Palin: 'Politically speaking, if I die, I die'
• Alaska governor vows to save her state and America
• Palin makes clear she is still in the political game
• Resignation perplexes and divides Republicans
Chris McGreal in Washington guardian.co.uk, Tuesday 7 July 2009
Sarah Palin has offered the tantalising prospect that she may have destroyed her own political career with her shock resignation as Alaska's governor.
"You know, politically speaking, if I die, I die. So be it,'" she told American television when pressed about the wisdom of her resignation on Friday which has baffled and divided her own party.
But those Americans hoping they had seen the last of the former Republican vice presidential candidate who stormed the political stage last year will have been disappointed by her reappearance, in fishing waders, in a series of television interviews today promising to save Alaska and the country.
The point of the interviews wasn't clear other than to keep Palin in the news alongside Michael Jackson. But they were evidently staged to look as if the camera crews had stumbled on the Alaska governor hard at work as a fisherwoman in a remote village 30 miles north of the Arctic Circle. ABC news even took her out in her husband's boat and noted the fish guts on her overalls.
Palin did, however, make clear that she's still in the political game. "I don't need a title to be the one to usher in what it is that needs to be done in our state and our country," she told ABC news.
What that is remains a mystery other than vague assertions that she intends to focus on "energy independence, national security, small smarter government".
CNN pressed her on whether she is planning a run for president as has been widely assumed. "Don't know what the future holds. I'm not going to shut any doors. Who knows what door's open. Can't predict what the next fish run's going to look like... so I certainly can't predict what's going to happen in a couple of years," said Palin.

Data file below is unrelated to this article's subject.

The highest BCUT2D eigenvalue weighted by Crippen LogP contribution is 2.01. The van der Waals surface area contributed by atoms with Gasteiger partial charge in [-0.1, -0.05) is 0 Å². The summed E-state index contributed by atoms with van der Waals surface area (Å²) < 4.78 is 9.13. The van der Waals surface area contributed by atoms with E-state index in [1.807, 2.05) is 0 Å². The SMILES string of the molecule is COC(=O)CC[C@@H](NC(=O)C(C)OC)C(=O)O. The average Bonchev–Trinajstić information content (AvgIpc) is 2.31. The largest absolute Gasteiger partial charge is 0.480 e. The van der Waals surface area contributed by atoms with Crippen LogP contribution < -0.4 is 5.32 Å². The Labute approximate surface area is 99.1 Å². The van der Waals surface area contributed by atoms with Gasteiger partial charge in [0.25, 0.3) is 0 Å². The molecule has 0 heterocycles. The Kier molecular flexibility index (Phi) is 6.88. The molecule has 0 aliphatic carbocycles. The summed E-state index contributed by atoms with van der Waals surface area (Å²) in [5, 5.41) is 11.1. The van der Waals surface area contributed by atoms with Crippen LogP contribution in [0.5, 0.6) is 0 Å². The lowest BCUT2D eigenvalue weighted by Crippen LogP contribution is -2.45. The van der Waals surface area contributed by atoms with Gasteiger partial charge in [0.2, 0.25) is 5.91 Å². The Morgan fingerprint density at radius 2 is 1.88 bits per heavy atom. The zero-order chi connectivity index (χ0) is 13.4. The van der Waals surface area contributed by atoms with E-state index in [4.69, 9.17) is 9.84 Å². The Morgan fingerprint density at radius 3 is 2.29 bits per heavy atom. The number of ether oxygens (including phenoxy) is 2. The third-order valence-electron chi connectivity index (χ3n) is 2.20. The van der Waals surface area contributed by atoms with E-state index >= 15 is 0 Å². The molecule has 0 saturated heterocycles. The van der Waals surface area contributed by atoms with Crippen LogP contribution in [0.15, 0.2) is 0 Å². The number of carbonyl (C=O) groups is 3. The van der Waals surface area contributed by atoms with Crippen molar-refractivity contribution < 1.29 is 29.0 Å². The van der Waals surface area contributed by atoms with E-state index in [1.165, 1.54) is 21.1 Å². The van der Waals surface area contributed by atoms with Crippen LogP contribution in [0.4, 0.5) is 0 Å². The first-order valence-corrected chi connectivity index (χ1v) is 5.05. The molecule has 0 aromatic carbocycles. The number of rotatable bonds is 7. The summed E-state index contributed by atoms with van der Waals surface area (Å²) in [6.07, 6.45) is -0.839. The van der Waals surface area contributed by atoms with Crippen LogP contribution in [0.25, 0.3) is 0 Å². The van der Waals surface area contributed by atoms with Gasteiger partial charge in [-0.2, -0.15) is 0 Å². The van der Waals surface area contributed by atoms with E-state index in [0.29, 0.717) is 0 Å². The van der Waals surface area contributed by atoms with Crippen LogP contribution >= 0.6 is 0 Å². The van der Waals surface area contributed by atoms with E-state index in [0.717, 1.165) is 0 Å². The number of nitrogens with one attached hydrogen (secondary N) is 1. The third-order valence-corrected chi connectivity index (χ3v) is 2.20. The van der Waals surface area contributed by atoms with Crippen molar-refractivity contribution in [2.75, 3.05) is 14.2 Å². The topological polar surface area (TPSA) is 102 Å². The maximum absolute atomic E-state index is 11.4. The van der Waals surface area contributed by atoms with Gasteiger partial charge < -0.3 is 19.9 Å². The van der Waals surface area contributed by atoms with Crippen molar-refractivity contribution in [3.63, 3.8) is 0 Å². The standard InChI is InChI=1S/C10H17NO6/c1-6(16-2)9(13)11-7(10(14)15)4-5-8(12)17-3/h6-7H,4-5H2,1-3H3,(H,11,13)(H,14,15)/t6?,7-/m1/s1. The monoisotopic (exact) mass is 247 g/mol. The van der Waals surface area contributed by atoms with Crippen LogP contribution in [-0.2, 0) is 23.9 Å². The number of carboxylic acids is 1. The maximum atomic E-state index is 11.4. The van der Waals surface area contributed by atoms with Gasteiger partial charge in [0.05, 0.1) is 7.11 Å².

Asked why she quit, the Alaska governor fell back on her earlier explanation that she has resigned because her opponents unleashed a "political blood sport" of a barrage of ethics investigations that are costing the state millions of dollars. She also accused her opponents of trying to bankrupt her.
But resigning as governor will not necessarily kill off the investigations as the state would still be obliged to probe allegations of past transgressions. Today it was revealed that the Alaska attorney general is considering a fresh allegation, this time from a conservative watchdog, that Palin wrongly claimed a per diem to live in her own home.
If the pressure of the political blood sport is the real reason Palin resigned, it will suggest to some that she doesn't have staying power in the bigger coliseum of American politics.
There has also been widespread speculation that one of the ethics investigations against Palin has turned up evidence of wrongdoing. Her lawyer has denied it.
Palin dismissed the general scepticism and confusion over her motives for resigning. "You know why they are confused? I guess they can't take something nowadays at face value," she told ABC news.
The move has even perplexed and divided Republicans, drawing stinging criticism from some big names such as George Bush's political mastermind, Karl Rove, and Ed Rollins, who ran Ronald Reagan's election campaign, and who described Palin as crashing and burning.
Even the highly partisan Fox News, which championed Sarah Palin at John McCain's expense during the presidential election, is turning on Palin with one contributor caller her inarticulate and undereducated with "no credentials for any job".Source